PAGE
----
There are few things I understand less than people who buy organic food when they can't really afford food, period.
Nonaestima is like that. She's currently unemployed and ran through most of her savings, and since she's fresh out of college she wouldn't qualify for unemployment. Ryter is paying her part of the rent, a fairly hefty financial burden, and she can't get on the lease yet because she's not employed. And yet, she insists on eating organic foods only.
Let me clear something up first of all. For people who do not have a history of bad reactions or allergic reactions to pesticide traces, who wash their foods before they eat them, there is NOTHING WRONG with non-organic fruits, vegetables, and grains. There is NO SIGNIFICANT DIFFERENCE in health benefits or quality; the environmental impact is slightly better but you're even better off sticking to local and seasonal foods.
Pesticides on fruits and vegetables shipped to or used within the US are tested for safety. The only time non-organic pesticides should be a concern is if you have a small pet, like a rodent or a lizard, that eats the veggies or fruits, because such a small animal might have a theoretical problem from eating foods with pesticides. Do I agree with pesticide use? Not entirely. I don't like many pesticides, as an ecologist. But I also know they won't hurt ME, and that the current organic labeling system is bullshit. So I'd buy organic meats, maybe, and certainly organic liver; organic farmed fish are preferable as well; but for fruits and veggies, I'll buy what looks freshest, what's local, and what's in season (because that means it's not shipped from the Southern Hemisphere).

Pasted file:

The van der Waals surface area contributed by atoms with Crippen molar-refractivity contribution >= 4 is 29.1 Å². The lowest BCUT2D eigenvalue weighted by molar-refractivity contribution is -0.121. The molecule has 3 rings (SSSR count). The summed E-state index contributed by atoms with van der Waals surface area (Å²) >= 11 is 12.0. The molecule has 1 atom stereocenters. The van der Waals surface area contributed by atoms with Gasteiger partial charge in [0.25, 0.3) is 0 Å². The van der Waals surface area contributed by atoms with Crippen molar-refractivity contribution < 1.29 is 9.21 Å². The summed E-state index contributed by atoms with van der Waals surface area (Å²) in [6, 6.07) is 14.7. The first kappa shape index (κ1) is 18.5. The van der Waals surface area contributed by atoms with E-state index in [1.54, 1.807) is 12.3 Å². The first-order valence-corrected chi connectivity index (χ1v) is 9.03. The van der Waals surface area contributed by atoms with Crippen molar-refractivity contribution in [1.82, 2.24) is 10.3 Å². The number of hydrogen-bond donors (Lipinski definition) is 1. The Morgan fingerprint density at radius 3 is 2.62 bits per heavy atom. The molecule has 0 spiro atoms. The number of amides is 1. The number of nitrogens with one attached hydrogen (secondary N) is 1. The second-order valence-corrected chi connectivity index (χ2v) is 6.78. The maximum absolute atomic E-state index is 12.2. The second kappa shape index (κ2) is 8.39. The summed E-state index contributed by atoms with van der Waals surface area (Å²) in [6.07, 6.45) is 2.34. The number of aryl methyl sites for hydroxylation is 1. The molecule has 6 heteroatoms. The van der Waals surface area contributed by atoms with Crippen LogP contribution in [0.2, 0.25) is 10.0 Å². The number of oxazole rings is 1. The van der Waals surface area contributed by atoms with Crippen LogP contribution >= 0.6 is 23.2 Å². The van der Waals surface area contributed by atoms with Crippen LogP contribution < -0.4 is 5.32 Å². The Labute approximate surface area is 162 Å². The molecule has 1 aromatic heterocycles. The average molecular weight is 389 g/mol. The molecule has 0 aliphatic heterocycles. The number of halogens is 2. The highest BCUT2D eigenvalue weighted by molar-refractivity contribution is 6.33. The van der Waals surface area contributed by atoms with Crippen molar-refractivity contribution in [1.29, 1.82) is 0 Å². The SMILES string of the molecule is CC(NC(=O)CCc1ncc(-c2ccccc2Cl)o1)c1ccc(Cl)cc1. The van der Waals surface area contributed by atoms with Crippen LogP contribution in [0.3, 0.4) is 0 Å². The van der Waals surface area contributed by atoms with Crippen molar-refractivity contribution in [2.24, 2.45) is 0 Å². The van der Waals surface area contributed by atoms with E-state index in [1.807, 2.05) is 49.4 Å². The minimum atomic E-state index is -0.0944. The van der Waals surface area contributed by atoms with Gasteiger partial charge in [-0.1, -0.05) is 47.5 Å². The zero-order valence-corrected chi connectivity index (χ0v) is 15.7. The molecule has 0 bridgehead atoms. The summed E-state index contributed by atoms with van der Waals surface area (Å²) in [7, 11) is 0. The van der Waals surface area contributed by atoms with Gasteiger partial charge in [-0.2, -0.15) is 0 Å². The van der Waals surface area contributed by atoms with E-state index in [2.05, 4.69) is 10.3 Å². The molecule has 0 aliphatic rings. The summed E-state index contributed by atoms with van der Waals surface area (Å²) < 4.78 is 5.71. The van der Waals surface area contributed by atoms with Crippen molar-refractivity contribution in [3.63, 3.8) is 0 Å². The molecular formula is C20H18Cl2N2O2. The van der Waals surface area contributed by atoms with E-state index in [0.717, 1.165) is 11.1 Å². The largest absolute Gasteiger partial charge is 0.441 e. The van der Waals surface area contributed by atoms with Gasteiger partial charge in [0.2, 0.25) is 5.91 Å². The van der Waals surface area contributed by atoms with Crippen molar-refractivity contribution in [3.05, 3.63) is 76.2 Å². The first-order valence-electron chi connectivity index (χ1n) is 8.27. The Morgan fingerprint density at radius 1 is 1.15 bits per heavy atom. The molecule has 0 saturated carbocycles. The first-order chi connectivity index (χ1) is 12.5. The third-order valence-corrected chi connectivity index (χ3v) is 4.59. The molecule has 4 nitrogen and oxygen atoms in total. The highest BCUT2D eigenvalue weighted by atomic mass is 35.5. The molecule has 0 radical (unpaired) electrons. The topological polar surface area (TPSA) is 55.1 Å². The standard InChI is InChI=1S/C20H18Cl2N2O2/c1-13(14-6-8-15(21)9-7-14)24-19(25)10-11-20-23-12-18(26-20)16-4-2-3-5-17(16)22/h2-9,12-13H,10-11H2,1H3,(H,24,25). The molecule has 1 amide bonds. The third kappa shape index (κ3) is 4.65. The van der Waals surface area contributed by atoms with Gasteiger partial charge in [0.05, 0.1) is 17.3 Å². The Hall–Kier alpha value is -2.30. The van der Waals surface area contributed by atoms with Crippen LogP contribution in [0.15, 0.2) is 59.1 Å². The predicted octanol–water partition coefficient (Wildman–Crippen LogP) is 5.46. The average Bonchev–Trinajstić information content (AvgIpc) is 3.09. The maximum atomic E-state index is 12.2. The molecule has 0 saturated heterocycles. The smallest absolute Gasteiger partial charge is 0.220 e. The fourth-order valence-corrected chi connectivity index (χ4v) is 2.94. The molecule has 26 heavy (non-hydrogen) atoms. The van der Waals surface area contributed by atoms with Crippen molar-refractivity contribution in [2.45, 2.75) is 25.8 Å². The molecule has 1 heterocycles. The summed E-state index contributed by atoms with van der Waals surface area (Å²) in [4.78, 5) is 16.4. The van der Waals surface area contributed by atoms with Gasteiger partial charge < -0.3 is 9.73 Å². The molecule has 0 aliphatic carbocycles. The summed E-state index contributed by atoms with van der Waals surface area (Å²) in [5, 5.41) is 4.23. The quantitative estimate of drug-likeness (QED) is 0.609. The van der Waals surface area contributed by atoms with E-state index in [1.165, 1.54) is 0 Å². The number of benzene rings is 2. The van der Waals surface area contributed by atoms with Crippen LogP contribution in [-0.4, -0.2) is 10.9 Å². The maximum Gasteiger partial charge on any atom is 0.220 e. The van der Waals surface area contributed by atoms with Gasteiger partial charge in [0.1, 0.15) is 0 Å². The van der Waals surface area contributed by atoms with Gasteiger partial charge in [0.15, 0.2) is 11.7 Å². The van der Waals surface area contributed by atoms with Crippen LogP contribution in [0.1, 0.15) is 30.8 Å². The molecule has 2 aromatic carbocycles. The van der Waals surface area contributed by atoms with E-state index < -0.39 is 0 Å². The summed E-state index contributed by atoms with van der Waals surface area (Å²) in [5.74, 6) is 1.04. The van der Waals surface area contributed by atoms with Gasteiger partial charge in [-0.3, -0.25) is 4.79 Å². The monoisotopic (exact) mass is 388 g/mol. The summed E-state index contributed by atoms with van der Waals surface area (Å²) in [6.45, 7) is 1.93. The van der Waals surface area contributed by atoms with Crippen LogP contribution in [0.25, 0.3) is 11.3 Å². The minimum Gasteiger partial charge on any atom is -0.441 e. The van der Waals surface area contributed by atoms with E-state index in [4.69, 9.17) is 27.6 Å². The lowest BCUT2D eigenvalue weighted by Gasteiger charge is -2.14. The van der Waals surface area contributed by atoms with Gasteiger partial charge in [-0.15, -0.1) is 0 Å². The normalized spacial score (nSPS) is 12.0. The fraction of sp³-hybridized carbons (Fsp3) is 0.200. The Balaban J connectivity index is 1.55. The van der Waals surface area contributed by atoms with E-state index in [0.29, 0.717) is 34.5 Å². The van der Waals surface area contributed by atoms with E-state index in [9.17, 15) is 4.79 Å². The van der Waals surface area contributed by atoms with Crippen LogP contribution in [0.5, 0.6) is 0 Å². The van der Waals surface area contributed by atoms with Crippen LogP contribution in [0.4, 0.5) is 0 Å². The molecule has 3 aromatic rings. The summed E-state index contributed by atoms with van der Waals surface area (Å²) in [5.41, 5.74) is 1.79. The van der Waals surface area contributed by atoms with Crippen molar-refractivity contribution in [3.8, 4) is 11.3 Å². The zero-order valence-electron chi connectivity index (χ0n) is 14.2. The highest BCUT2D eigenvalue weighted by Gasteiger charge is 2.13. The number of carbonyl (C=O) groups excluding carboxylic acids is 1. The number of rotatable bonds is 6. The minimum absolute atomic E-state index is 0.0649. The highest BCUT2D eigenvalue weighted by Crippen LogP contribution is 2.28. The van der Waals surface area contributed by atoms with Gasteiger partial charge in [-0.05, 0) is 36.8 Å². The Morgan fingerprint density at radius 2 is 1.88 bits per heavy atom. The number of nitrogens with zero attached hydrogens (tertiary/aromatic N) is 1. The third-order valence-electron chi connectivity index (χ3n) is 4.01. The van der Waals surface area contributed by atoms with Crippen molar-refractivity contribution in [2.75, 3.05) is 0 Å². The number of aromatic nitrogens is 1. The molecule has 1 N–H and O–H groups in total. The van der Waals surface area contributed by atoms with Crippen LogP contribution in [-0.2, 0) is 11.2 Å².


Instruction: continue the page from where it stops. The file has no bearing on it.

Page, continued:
But I don't fault people who buy organic food in general. It's not my problem if you want to spend more for the same thing with a pesticide derived directly from plants instead of from a chemical derived from a plant or mineral extract. My beef is with people who insist on buying it when they could barely afford the non-organic version.
A can of regular beans is what, 40 cents? Organic beans are closer to a dollar, and almost never on sale. So basically people are deciding to take in half as many calories, but they're "better" calories somehow? Despite the fact they come from the same species of bean, canned in the same way? Sure, many people are overweight and can benefit from eating fewer calories, but in my experience, the poor young professionals who insist on organic-only are also the skinny types who really can't afford to be skipping meals. And in the case of Nonaestima, she's also recovering from abdominal surgery and a recent hemorrhage. Not the time to lower caloric intake.
I've even read about people complaining that the WIC offices don't allow organic foods. Now, I have a few issues with the WIC food lists, namely that as far as I can tell they only seem to include crappy, sugary, heavily packaged foods and a person living on them probably wouldn't get anything near proper nutrition, which is supposedly the point. But ORGANIC foods?
Know the term "beggars can't be choosers?" Call it un-PC, but if you can barely feed yourself normal food, you don't get to be picky. I want to see things like seasonal, inexpensive fresh fruits and veggies included on WIC lists, but it's completely irrational to expect them to let people who clearly need food aid desperately enough to qualify for WIC (and it's not just based on income level, there's a bunch of qualifiers) buy expensive organic foods that really have no difference. And people will refuse food that isn't organic! FREE food! Call me a penny-pincher but I always like free food, even if it tastes like crap. Oy.
Ultimately, I guess if you want to starve yourself rather than eat perfectly good non-organic foods, that's your right. But don't refuse gifts of food, or ask that gifts be organic only, or demand that the government help you pay for your fancy organic food. Because non-organic food won't kill you, and to be honest, most of the time it tastes just as good or better.